Contribute to the preservation of Black history and stories in Arizona

Published March 14, 2023
Updated March 23, 2023

Portrait of Jessica Salow
Jessica Salow, assistant archivist of Black Collections

More than a decade ago, the Arizona Archives Matrix Project showed that Arizona’s Latino, Black, Asian and Pacific Islander, Indigenous, and LGBTQ communities have long been excluded from local archives and memory. These communities currently make up over 42% of the population but are only represented in 0 to 2% of known archival collections.

Overcoming this challenge has been the mission of the award-winning Community-Driven Archives (CDA) Initiative. As part of CDA, Black Collections at the ASU Library seeks to establish and implement programs and services that will engage, educate, and empower Arizona’s Black community to preserve currently silenced narratives and history. 

“Black Collections is the first collection dedicated to ‘uncovering’ the Black and African American history of Arizona State University and of the Black and African American communities that surround our campuses,” said Jessica Salow, Assistant Archivist of Black Collections. “It is critical we understand the impact Black and African American people have had on shaping the history of the Southwest.”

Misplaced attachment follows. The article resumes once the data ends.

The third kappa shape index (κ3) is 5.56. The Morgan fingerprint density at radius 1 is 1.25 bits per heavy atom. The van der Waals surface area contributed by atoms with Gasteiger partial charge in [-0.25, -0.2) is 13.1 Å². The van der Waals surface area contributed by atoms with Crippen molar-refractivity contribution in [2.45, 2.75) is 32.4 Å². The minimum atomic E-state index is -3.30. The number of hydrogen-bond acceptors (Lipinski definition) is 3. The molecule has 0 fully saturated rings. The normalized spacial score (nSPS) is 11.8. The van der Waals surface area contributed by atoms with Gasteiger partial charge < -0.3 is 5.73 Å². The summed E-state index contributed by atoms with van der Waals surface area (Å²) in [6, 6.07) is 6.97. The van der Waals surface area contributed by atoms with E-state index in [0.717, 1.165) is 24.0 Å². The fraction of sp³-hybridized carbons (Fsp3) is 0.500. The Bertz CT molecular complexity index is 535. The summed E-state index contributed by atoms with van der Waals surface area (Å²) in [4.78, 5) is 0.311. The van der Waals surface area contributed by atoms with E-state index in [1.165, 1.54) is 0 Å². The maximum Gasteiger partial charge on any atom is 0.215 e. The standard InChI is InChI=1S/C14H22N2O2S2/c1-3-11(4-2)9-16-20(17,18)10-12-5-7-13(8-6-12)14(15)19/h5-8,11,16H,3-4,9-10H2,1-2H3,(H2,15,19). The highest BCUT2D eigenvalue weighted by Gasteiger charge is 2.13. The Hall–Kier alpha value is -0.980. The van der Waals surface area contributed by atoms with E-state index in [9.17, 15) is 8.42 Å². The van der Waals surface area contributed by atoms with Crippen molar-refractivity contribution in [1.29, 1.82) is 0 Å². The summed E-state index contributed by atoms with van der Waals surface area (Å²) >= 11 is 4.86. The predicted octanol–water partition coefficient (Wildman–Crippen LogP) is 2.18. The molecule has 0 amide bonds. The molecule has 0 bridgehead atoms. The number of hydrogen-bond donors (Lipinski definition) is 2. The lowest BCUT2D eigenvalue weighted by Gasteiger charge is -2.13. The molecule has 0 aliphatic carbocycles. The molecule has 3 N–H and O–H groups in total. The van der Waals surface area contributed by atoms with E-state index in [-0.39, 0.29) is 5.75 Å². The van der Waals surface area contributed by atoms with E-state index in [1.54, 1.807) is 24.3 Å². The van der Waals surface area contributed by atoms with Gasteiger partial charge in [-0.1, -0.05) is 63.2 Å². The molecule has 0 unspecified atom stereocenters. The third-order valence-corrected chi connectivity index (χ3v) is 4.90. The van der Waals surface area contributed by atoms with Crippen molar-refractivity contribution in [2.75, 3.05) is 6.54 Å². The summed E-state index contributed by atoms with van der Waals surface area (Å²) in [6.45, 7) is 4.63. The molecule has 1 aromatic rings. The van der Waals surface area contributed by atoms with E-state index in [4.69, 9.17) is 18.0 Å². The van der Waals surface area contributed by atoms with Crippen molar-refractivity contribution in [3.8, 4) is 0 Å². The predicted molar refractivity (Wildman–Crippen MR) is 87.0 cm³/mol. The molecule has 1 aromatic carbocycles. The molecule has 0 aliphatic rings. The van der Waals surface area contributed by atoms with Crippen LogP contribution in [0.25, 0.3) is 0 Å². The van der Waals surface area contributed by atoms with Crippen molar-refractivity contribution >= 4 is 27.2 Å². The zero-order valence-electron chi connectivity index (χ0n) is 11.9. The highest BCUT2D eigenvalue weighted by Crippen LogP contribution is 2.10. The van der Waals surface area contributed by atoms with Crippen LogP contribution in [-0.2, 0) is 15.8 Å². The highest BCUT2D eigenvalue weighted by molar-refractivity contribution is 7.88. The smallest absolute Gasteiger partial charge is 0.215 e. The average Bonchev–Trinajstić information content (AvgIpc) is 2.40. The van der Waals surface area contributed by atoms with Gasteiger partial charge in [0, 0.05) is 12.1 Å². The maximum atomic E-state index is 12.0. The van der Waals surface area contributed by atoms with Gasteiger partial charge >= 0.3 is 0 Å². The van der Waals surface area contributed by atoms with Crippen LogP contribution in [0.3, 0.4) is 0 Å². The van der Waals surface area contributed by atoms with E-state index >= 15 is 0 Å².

Building this infrastructure and relationships with historically marginalized communities takes time and patience, a deep desire and passion to create change, and highly trained students, staff, and professionals.

Two people looking at exhibit text and images on a wall
Jessica Salow (right), and a student discussion the Dr. J. Eugene Grigsby Jr. exhibit at Hayden Library

A recent Black Collections exhibit at Hayden Library is shining a light on the history of Black artists in Arizona. Developed from the J. Eugene Grigsby Jr. collection, “Black History at ASU: The Legacy of Dr. J. Eugene Grigsby Jr.” shares the story of the renowned Black artist, educator and community activist. Grigsby moved to Arizona in 1946 to establish an art department at the segregated Carver High School and when it closed in 1954 he moved to Phoenix Union High School before coming to ASU where he taught for over two decades. He was a leader not only at ASU but in Arizona's Black community, mentoring many Black students and artists.

You can help CDA and Black Collections preserve stories like Dr. Grigsby’s and host events such as the Black Memory and Storytelling Symposium that share history from Arizona’s Black community. 

On Sun Devil Giving Day help recover ASU’s Black history to reflect the scholarship and academic accomplishments of the Black community. Your donation will cultivate change in our community! 

“It’s important to tell Dr. Grigsby’s story and continue to share more stories about Black and African American experiences at ASU and Arizona,” said Salow.

On March 16, all donations to Black Collections up to $2,500 will be matched dollar for dollar due to generous donor support.

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